2014 F1 season
Rain during qualifying meant we never got to see the cars exploit their one-lap performance to its fullest. But the dry running that did take place left no one in any doubt who the pace-setters were.
Nico Rosberg’s 1’29.375, set during the third practice session, was the fastest lap time seen all weekend. The closest any of Mercedes rivals got to it was Fernando Alonso’s 1’30.132 in second practice.
That 0.757s deficit represents a performance gap of 0.85% over a lap. Comparing the same data for each team’s fastest lap in Australia against their performance over the whole of last year gives an indication who has emerged from the winter with a competitive car and who has some catching up to do:
Comparing the differences between the 2013 and 2014 bars for each team gives a quick insight into how their change in form. Red Bull have obviously lost a lot of performance, though their situation pales in comparison to that of last year’s race winners Lotus.
Such has been the increase in performance from Mercedes that most of the other teams appear to have dropped back. The major exception is Williams: while it’s clear they are considerably quicker than last year the circumstances of last weekend disguised just how much progress they have made.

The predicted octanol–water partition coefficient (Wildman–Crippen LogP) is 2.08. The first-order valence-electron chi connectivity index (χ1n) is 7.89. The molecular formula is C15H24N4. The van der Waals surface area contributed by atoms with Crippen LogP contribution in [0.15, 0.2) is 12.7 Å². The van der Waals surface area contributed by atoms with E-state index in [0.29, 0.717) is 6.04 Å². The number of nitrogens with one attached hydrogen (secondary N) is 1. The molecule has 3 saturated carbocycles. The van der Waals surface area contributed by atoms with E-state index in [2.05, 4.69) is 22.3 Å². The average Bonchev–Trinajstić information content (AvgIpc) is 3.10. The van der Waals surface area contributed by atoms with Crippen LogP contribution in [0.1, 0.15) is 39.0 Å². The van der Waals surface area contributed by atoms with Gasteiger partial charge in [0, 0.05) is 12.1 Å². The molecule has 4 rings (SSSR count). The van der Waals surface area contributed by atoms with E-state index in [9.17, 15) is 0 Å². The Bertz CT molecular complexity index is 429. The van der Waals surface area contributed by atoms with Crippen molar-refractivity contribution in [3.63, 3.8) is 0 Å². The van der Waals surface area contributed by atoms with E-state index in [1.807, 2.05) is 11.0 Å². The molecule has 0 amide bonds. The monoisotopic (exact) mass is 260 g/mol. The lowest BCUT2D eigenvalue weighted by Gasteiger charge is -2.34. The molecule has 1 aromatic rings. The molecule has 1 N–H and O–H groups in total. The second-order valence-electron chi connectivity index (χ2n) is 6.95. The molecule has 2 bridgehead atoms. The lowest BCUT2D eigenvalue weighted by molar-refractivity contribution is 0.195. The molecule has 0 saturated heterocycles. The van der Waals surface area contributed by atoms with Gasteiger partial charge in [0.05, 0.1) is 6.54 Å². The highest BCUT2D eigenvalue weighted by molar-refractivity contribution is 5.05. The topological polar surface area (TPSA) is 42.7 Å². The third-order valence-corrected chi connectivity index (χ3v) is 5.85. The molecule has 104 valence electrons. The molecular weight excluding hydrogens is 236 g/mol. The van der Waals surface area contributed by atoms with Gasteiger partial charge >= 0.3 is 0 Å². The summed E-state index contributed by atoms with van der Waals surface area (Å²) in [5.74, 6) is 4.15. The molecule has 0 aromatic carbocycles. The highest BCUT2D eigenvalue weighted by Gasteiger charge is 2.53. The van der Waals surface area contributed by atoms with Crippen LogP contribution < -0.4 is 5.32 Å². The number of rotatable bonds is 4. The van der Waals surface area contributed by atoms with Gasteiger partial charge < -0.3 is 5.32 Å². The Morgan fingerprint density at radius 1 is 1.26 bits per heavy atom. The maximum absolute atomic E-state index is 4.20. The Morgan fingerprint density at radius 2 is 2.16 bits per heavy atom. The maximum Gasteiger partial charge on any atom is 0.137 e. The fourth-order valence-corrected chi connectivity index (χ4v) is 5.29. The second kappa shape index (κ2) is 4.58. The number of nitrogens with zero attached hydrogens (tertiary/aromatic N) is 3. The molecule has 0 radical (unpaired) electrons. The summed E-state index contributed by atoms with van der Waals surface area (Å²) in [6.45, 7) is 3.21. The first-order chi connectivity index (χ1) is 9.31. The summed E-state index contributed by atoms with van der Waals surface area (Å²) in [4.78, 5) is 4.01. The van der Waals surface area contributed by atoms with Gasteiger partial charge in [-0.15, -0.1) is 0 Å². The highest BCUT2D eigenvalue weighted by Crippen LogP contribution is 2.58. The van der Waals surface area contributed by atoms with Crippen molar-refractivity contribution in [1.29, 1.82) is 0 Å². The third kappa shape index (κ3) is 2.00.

Felipe Massa believed the wet conditions “probably hurt us more than others” than in qualifying. The performance data from Australia puts them as the fifth-fastest team but they may prove to be Mercedes’ closest rivals at the moment.
This all applies to one-lap pace. Do Mercedes enjoy the same kind of advantage over a race stint? The indication is that they do, though Nico Rosberg was clearly managing the pace of his W05 for much of the race.
That he set the fastest lap of the race as early as the 19th tour goes a long way to showing just how quick the Mercedes is. It was almost a second-and-a-half quicker than anyone else managed on the same lap.
This wasn’t a particularly slow lap for his rivals. Even if we assume that Rosberg had pumped in a qualifying-style lap in the middle of the race, and couldn’t run at that pace consistently without running out of fuel, he could have backed off by eight-tenths and still enjoyed the same margin Mercedes had in practice.
The coming races will help to build up a more accurate picture of how quick the teams are. Reliability was a significant factor for some teams such as Ferrari, whose cars were slower by electronic problems.
Tracks like Sepang, next on the schedule, are more representative of the other circuits to come during the season than Melbourne’s temporary, stop-start layout. And if Mercedes can keep both of their cars running beyond lap one, their drivers may reveal more of their car’s speed as they strive to beat each other.
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Images © Daimler/Hoch Zwei, Williams/LAT